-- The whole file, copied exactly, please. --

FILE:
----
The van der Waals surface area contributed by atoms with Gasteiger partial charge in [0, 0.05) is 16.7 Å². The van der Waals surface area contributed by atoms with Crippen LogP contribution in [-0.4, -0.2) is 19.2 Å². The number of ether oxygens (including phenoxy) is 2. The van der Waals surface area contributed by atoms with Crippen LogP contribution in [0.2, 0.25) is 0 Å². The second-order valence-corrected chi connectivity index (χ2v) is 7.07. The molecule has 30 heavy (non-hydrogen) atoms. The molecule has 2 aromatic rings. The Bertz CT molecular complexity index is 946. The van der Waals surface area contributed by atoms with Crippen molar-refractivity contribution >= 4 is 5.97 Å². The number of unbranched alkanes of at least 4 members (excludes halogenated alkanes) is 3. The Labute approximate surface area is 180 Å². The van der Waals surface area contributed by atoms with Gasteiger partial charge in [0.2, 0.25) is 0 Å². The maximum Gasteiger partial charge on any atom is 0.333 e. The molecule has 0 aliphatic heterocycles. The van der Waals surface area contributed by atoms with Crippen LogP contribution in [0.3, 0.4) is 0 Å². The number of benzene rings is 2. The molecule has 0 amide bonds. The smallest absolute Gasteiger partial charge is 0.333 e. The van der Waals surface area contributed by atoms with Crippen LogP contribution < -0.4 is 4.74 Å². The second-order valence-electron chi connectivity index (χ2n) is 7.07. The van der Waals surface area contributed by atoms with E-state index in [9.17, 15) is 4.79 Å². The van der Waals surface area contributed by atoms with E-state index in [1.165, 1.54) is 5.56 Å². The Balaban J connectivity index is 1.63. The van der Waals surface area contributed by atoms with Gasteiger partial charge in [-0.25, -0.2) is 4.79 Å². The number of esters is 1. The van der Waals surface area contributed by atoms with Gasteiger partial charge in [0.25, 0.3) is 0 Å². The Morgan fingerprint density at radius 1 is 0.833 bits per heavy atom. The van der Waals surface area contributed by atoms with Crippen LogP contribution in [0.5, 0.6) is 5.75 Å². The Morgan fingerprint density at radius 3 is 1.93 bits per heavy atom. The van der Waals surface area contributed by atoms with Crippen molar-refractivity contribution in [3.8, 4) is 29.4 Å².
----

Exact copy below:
The van der Waals surface area contributed by atoms with Gasteiger partial charge in [0, 0.05) is 16.7 Å². The van der Waals surface area contributed by atoms with Crippen LogP contribution in [-0.4, -0.2) is 19.2 Å². The number of ether oxygens (including phenoxy) is 2. The van der Waals surface area contributed by atoms with Crippen LogP contribution in [0.2, 0.25) is 0 Å². The second-order valence-corrected chi connectivity index (χ2v) is 7.07. The molecule has 30 heavy (non-hydrogen) atoms. The molecule has 2 aromatic rings. The Bertz CT molecular complexity index is 946. The van der Waals surface area contributed by atoms with Crippen molar-refractivity contribution >= 4 is 5.97 Å². The number of unbranched alkanes of at least 4 members (excludes halogenated alkanes) is 3. The Labute approximate surface area is 180 Å². The van der Waals surface area contributed by atoms with Gasteiger partial charge in [0.2, 0.25) is 0 Å². The maximum Gasteiger partial charge on any atom is 0.333 e. The molecule has 0 aliphatic heterocycles. The van der Waals surface area contributed by atoms with Crippen LogP contribution in [0.3, 0.4) is 0 Å². The number of benzene rings is 2. The molecule has 0 amide bonds. The smallest absolute Gasteiger partial charge is 0.333 e. The van der Waals surface area contributed by atoms with Crippen LogP contribution < -0.4 is 4.74 Å². The second-order valence-electron chi connectivity index (χ2n) is 7.07. The van der Waals surface area contributed by atoms with E-state index in [9.17, 15) is 4.79 Å². The van der Waals surface area contributed by atoms with E-state index in [1.165, 1.54) is 5.56 Å². The Balaban J connectivity index is 1.63. The van der Waals surface area contributed by atoms with Gasteiger partial charge in [-0.25, -0.2) is 4.79 Å². The number of esters is 1. The van der Waals surface area contributed by atoms with Gasteiger partial charge in [0.25, 0.3) is 0 Å². The Morgan fingerprint density at radius 1 is 0.833 bits per heavy atom. The van der Waals surface area contributed by atoms with Crippen LogP contribution in [0.5, 0.6) is 5.75 Å². The Morgan fingerprint density at radius 3 is 1.93 bits per heavy atom. The van der Waals surface area contributed by atoms with Crippen molar-refractivity contribution in [3.8, 4) is 29.4 Å².